Ron Bassman’s critical letter to Washington Post

July 24, 2007

Letters to the Editor

The Washington Post

1150 15 Street  NW

Washington, DC  20071

Dear Editor:

I am a person who was given 40 insulin coma and ECT treatments in 1966.  I am deeply troubled to see skewed information about the miraculous benefits of ECT.  The folly of developing heroic biomedical solutions to complex conditions unique to human beings prevents more effective healing practices from emerging.  Such an approach justifies inhumane treatment protocols that are less effective than placebos to be hailed as life-saving as reported in the July 24 article, „Shock Value‰ by Shirley Wang.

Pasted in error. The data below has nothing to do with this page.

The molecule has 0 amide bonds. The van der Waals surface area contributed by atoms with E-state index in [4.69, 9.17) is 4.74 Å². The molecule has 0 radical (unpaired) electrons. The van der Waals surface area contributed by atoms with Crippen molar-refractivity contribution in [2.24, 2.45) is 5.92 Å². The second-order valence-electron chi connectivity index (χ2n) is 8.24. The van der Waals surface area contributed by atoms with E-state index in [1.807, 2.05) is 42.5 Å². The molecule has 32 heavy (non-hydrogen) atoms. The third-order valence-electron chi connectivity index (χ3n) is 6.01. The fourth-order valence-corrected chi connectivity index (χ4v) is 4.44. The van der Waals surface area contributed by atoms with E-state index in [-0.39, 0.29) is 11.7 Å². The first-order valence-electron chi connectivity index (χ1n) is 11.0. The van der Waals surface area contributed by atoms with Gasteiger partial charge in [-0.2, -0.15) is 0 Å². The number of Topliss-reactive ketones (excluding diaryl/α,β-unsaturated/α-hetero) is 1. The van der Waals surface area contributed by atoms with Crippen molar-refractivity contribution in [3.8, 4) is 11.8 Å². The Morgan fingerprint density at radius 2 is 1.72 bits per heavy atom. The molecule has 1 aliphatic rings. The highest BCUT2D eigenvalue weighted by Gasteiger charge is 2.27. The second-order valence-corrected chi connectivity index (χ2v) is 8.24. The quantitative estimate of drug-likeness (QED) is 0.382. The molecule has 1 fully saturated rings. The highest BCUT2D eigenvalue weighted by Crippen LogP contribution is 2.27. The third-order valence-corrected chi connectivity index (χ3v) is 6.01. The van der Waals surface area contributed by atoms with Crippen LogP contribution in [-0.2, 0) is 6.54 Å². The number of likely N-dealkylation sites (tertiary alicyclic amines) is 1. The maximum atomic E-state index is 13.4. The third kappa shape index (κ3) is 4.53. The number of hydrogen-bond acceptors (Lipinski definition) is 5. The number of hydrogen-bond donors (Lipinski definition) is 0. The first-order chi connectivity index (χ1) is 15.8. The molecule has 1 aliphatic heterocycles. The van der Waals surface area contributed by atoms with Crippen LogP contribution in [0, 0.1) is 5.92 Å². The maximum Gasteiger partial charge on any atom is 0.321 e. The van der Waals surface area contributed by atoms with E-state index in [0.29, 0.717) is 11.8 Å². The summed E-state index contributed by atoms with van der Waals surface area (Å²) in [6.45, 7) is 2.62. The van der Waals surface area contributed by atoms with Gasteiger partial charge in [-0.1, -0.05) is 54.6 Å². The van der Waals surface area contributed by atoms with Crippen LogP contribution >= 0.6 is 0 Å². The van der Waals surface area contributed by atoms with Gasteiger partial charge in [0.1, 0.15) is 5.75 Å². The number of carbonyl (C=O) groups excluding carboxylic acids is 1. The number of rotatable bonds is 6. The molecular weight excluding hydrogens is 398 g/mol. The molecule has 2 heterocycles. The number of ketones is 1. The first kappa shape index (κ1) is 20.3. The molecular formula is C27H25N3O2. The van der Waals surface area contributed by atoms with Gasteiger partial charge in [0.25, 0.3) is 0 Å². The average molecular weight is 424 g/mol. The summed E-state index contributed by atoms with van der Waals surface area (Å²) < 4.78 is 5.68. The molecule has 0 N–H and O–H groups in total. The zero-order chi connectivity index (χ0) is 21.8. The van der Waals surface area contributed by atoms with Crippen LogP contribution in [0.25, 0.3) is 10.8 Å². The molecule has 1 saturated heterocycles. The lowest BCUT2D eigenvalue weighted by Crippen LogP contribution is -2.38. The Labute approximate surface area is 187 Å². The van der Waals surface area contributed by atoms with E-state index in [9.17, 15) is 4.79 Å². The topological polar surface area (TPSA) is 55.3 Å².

The small cadre of people who report the astounding benefits of ECT cannot help but remind me of other injurious treatments such as lobotomies and organ and teeth removal which represent only a few of the many overly-promoted harmful treatments that are embedded in the short history of psychiatry.  Now, with ECT, while the preponderance of evidence shows its harmful damaging effects, the vast array of personal accounts of life-long irreversible damage is minimized and dismissed as unscientific anecdotes.  One must wonder why a controversial procedure like ECT can be forced upon a person against their expressed wishes.  And even when consent is obtained, can we truly say that it is fully informed consent?

Ronald Bassman, Ph.D.

Author, A Fight to Be: A Psychologist‚s Experience from Both Sides of the Locked Door.

Chair, Community Consortium Inc.

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